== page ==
Mark Foster blakjak at blakjak.net
Fri Apr 22 02:48:16 UTC 2011

On Fri, April 22, 2011 1:38 pm, Jeffrey Lyon wrote:
> On Thu, Apr 21, 2011 at 9:02 PM, Jeroen van Aart <jeroen at mompl.net> wrote:
>> Bill Stewart wrote:
>>> Rotating shifts between daytime and nighttime is a horrible thing to
>>> do to your workers, both for their health and their attention span.
>> I Fully agree.
>> I think it may pay off to search for people who suffer "Delayed sleep
>> phase
>> syndrome" to do night shift. They'll be happy and you'll actually have
>> someone who is more awake and alert than the average person at that time
>> of
>> day.
>> http://en.wikipedia.org/wiki/Delayed_sleep_phase_syndrome
>> I think the IT world has a more than average incidence of people with
>> this
>> particular syndrome, at least in my experience.
>> Of course in practice you would want to word your vacancy in such a way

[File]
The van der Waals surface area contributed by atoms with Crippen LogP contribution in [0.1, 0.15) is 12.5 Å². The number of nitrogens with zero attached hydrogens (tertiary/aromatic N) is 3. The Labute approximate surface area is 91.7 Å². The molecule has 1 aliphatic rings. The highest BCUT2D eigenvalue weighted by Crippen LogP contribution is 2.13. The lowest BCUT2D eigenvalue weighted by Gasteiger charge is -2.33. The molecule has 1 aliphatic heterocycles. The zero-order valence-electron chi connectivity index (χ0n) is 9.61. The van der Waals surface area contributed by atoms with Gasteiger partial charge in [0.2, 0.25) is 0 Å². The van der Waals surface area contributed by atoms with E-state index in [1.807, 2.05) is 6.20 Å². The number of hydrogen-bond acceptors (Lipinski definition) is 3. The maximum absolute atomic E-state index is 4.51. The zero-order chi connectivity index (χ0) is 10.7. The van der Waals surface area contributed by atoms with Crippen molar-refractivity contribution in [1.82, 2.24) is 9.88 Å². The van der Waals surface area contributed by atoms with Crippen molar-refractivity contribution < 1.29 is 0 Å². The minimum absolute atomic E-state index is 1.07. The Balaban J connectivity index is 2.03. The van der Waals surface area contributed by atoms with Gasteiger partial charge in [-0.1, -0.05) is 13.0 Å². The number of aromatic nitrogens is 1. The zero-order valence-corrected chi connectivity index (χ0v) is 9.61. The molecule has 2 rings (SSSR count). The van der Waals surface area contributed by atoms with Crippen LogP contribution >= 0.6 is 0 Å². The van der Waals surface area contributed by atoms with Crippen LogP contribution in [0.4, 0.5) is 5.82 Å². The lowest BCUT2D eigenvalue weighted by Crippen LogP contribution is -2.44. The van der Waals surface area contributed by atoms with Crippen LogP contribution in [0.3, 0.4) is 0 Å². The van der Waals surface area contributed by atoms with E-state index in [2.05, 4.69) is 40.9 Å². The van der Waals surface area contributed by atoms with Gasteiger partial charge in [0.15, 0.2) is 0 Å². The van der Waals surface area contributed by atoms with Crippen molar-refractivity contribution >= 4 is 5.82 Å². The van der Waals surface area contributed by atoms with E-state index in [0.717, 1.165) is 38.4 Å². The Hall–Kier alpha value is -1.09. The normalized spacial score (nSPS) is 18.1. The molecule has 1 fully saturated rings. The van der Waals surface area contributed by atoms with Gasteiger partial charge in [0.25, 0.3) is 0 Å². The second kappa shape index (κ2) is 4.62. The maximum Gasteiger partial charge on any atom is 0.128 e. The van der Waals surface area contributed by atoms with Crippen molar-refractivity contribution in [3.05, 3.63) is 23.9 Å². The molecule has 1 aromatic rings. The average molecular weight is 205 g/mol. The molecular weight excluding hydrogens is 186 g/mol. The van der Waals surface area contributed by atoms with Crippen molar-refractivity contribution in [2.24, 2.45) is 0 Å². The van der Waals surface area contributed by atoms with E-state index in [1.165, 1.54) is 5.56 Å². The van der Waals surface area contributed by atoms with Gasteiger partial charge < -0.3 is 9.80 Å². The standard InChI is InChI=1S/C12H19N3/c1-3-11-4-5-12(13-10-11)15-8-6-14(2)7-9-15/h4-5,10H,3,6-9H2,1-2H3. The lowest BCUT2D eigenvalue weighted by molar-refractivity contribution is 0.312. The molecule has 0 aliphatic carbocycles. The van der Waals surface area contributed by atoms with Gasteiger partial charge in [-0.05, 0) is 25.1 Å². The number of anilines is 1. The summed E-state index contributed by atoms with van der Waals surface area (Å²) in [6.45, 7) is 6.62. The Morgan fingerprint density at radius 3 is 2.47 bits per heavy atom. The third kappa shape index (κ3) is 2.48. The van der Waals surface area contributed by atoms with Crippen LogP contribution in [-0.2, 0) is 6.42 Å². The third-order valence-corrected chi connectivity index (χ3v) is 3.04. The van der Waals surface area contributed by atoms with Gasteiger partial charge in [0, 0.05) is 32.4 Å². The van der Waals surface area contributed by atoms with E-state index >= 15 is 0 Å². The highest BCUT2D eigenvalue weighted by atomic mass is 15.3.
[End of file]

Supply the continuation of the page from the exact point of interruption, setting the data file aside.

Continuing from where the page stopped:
>> it
>> doesn't sound silly. But I think it could be worth it to put an emphasis
>> on
>> it.
> I'd just go with "people who really enjoy energy drinks."

Many of you folks actually worked Nightshift for any duration?
Most folks I know working in shifts are either IT folks or Emergency
Services folks.  Both groups recognise the value of actually having
conventional working hours, at least for part of the time.
Folks on permanent night-shift risk becoming isolated from a good chunk of
society and I would expect to see some churn over time.

One watch centre I worked with used to run a 3 week rotation of days,
'lates' and 'overnights' which averaged out to 40hrs/week during the
course of the year.

Another used something similar to the 2days-2nights-4off model I mentioned

The remainder split the overnight work into weeknights and weekends, and
tended to attract students for the weekend shifts.


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